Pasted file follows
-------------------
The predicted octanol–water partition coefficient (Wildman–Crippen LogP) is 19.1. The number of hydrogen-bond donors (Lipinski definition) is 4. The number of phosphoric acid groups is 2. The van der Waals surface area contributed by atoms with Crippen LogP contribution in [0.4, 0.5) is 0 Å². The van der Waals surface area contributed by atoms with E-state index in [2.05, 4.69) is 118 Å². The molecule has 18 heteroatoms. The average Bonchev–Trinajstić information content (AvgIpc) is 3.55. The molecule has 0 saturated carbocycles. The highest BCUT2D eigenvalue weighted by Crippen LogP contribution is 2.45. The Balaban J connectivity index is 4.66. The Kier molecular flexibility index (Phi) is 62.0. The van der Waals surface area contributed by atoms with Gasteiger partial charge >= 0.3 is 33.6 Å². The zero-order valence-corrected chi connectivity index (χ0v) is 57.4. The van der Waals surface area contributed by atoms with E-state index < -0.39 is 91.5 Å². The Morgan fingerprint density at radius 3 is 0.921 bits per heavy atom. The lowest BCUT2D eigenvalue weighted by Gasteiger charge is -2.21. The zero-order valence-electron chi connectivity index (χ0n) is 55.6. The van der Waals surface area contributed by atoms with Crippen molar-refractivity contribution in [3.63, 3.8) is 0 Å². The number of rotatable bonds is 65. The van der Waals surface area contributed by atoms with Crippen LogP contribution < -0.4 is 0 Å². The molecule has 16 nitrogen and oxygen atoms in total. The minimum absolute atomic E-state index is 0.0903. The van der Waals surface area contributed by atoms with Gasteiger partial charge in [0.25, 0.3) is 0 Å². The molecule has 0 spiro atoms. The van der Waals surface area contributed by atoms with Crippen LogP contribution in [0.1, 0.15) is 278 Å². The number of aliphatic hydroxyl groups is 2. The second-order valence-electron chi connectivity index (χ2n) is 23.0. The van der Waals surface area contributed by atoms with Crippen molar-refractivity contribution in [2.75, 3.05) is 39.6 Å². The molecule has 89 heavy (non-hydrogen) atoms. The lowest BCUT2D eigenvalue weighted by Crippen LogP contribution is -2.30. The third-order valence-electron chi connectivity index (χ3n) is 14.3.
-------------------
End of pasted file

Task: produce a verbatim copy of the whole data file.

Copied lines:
The predicted octanol–water partition coefficient (Wildman–Crippen LogP) is 19.1. The number of hydrogen-bond donors (Lipinski definition) is 4. The number of phosphoric acid groups is 2. The van der Waals surface area contributed by atoms with Crippen LogP contribution in [0.4, 0.5) is 0 Å². The van der Waals surface area contributed by atoms with E-state index in [2.05, 4.69) is 118 Å². The molecule has 18 heteroatoms. The average Bonchev–Trinajstić information content (AvgIpc) is 3.55. The molecule has 0 saturated carbocycles. The highest BCUT2D eigenvalue weighted by Crippen LogP contribution is 2.45. The Balaban J connectivity index is 4.66. The Kier molecular flexibility index (Phi) is 62.0. The van der Waals surface area contributed by atoms with Gasteiger partial charge >= 0.3 is 33.6 Å². The zero-order valence-corrected chi connectivity index (χ0v) is 57.4. The van der Waals surface area contributed by atoms with E-state index < -0.39 is 91.5 Å². The Morgan fingerprint density at radius 3 is 0.921 bits per heavy atom. The lowest BCUT2D eigenvalue weighted by Gasteiger charge is -2.21. The zero-order valence-electron chi connectivity index (χ0n) is 55.6. The van der Waals surface area contributed by atoms with Crippen molar-refractivity contribution in [3.63, 3.8) is 0 Å². The number of rotatable bonds is 65. The van der Waals surface area contributed by atoms with Crippen LogP contribution < -0.4 is 0 Å². The molecule has 16 nitrogen and oxygen atoms in total. The minimum absolute atomic E-state index is 0.0903. The van der Waals surface area contributed by atoms with Gasteiger partial charge in [0.25, 0.3) is 0 Å². The molecule has 0 spiro atoms. The van der Waals surface area contributed by atoms with Crippen LogP contribution in [0.1, 0.15) is 278 Å². The number of aliphatic hydroxyl groups is 2. The second-order valence-electron chi connectivity index (χ2n) is 23.0. The van der Waals surface area contributed by atoms with Crippen molar-refractivity contribution in [2.75, 3.05) is 39.6 Å². The molecule has 89 heavy (non-hydrogen) atoms. The lowest BCUT2D eigenvalue weighted by Crippen LogP contribution is -2.30. The third-order valence-electron chi connectivity index (χ3n) is 14.3.